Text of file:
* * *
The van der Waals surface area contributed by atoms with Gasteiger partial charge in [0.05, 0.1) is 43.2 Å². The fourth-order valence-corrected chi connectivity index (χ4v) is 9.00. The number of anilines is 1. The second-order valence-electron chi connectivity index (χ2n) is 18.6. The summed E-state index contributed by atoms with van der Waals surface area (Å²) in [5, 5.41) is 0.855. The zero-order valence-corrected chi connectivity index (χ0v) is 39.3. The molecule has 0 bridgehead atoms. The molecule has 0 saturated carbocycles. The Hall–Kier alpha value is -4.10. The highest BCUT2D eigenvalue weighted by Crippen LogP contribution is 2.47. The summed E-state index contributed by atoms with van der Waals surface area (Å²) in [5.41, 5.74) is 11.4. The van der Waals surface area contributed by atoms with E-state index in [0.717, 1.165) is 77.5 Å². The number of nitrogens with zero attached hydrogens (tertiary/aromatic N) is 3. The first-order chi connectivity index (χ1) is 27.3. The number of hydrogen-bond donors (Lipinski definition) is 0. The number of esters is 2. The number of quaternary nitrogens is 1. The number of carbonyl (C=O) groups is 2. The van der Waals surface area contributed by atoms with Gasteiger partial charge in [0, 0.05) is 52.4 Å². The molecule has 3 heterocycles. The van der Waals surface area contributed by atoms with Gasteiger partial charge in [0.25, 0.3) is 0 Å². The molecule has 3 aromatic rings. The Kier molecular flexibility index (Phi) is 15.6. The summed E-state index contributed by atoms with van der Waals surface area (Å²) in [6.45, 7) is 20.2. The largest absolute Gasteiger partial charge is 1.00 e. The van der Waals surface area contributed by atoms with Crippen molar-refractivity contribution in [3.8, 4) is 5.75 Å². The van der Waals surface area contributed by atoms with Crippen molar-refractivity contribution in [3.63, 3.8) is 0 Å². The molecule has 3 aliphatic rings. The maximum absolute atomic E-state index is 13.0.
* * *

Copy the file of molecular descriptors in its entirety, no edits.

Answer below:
The van der Waals surface area contributed by atoms with Gasteiger partial charge in [0.05, 0.1) is 43.2 Å². The fourth-order valence-corrected chi connectivity index (χ4v) is 9.00. The number of anilines is 1. The second-order valence-electron chi connectivity index (χ2n) is 18.6. The summed E-state index contributed by atoms with van der Waals surface area (Å²) in [5, 5.41) is 0.855. The zero-order valence-corrected chi connectivity index (χ0v) is 39.3. The molecule has 0 bridgehead atoms. The molecule has 0 saturated carbocycles. The Hall–Kier alpha value is -4.10. The highest BCUT2D eigenvalue weighted by Crippen LogP contribution is 2.47. The summed E-state index contributed by atoms with van der Waals surface area (Å²) in [5.41, 5.74) is 11.4. The van der Waals surface area contributed by atoms with E-state index in [0.717, 1.165) is 77.5 Å². The number of nitrogens with zero attached hydrogens (tertiary/aromatic N) is 3. The first-order chi connectivity index (χ1) is 27.3. The number of hydrogen-bond donors (Lipinski definition) is 0. The number of esters is 2. The number of quaternary nitrogens is 1. The number of carbonyl (C=O) groups is 2. The van der Waals surface area contributed by atoms with Gasteiger partial charge in [0, 0.05) is 52.4 Å². The molecule has 3 heterocycles. The van der Waals surface area contributed by atoms with Gasteiger partial charge in [0.25, 0.3) is 0 Å². The molecule has 3 aromatic rings. The Kier molecular flexibility index (Phi) is 15.6. The summed E-state index contributed by atoms with van der Waals surface area (Å²) in [6.45, 7) is 20.2. The largest absolute Gasteiger partial charge is 1.00 e. The van der Waals surface area contributed by atoms with Crippen molar-refractivity contribution in [3.8, 4) is 5.75 Å². The van der Waals surface area contributed by atoms with Crippen molar-refractivity contribution in [3.63, 3.8) is 0 Å². The molecule has 3 aliphatic rings. The maximum absolute atomic E-state index is 13.0.